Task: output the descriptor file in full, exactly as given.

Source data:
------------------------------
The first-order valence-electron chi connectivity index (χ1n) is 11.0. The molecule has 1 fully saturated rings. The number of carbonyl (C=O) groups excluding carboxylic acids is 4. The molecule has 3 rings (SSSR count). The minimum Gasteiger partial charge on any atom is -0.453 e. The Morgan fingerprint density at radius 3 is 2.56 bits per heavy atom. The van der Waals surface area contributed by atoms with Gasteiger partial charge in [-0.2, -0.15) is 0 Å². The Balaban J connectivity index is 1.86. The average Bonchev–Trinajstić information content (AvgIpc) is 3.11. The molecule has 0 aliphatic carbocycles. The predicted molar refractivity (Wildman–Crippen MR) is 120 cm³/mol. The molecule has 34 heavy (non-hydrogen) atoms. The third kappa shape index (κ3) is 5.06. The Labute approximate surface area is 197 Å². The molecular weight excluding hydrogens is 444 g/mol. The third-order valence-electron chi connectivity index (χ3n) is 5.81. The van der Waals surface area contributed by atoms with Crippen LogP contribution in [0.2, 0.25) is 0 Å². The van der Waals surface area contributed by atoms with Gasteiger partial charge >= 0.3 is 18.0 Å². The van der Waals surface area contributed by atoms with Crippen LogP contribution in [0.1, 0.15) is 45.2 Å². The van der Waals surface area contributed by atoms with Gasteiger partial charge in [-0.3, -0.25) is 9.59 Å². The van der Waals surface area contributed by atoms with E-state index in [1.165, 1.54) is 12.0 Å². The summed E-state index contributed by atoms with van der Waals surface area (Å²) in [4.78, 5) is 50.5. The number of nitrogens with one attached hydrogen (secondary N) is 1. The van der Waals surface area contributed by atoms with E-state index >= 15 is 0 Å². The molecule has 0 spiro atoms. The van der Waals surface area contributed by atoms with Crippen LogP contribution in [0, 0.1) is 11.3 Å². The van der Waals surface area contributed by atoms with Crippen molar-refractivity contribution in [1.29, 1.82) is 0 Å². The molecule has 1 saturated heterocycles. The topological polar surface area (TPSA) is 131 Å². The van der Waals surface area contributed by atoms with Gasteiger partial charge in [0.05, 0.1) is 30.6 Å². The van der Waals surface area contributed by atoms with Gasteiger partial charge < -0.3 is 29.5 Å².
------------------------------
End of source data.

The first-order valence-electron chi connectivity index (χ1n) is 11.0. The molecule has 1 fully saturated rings. The number of carbonyl (C=O) groups excluding carboxylic acids is 4. The molecule has 3 rings (SSSR count). The minimum Gasteiger partial charge on any atom is -0.453 e. The Morgan fingerprint density at radius 3 is 2.56 bits per heavy atom. The van der Waals surface area contributed by atoms with Gasteiger partial charge in [-0.2, -0.15) is 0 Å². The Balaban J connectivity index is 1.86. The average Bonchev–Trinajstić information content (AvgIpc) is 3.11. The molecule has 0 aliphatic carbocycles. The predicted molar refractivity (Wildman–Crippen MR) is 120 cm³/mol. The molecule has 34 heavy (non-hydrogen) atoms. The third kappa shape index (κ3) is 5.06. The Labute approximate surface area is 197 Å². The molecular weight excluding hydrogens is 444 g/mol. The third-order valence-electron chi connectivity index (χ3n) is 5.81. The van der Waals surface area contributed by atoms with Crippen LogP contribution in [0.2, 0.25) is 0 Å². The van der Waals surface area contributed by atoms with Gasteiger partial charge >= 0.3 is 18.0 Å². The van der Waals surface area contributed by atoms with Crippen LogP contribution in [0.1, 0.15) is 45.2 Å². The van der Waals surface area contributed by atoms with Gasteiger partial charge in [-0.3, -0.25) is 9.59 Å². The van der Waals surface area contributed by atoms with E-state index in [1.165, 1.54) is 12.0 Å². The summed E-state index contributed by atoms with van der Waals surface area (Å²) in [4.78, 5) is 50.5. The number of nitrogens with one attached hydrogen (secondary N) is 1. The van der Waals surface area contributed by atoms with E-state index >= 15 is 0 Å². The molecule has 0 spiro atoms. The van der Waals surface area contributed by atoms with Crippen LogP contribution in [0, 0.1) is 11.3 Å². The van der Waals surface area contributed by atoms with Crippen molar-refractivity contribution in [1.29, 1.82) is 0 Å². The molecule has 1 saturated heterocycles. The topological polar surface area (TPSA) is 131 Å². The van der Waals surface area contributed by atoms with Gasteiger partial charge in [0.05, 0.1) is 30.6 Å². The van der Waals surface area contributed by atoms with Gasteiger partial charge < -0.3 is 29.5 Å².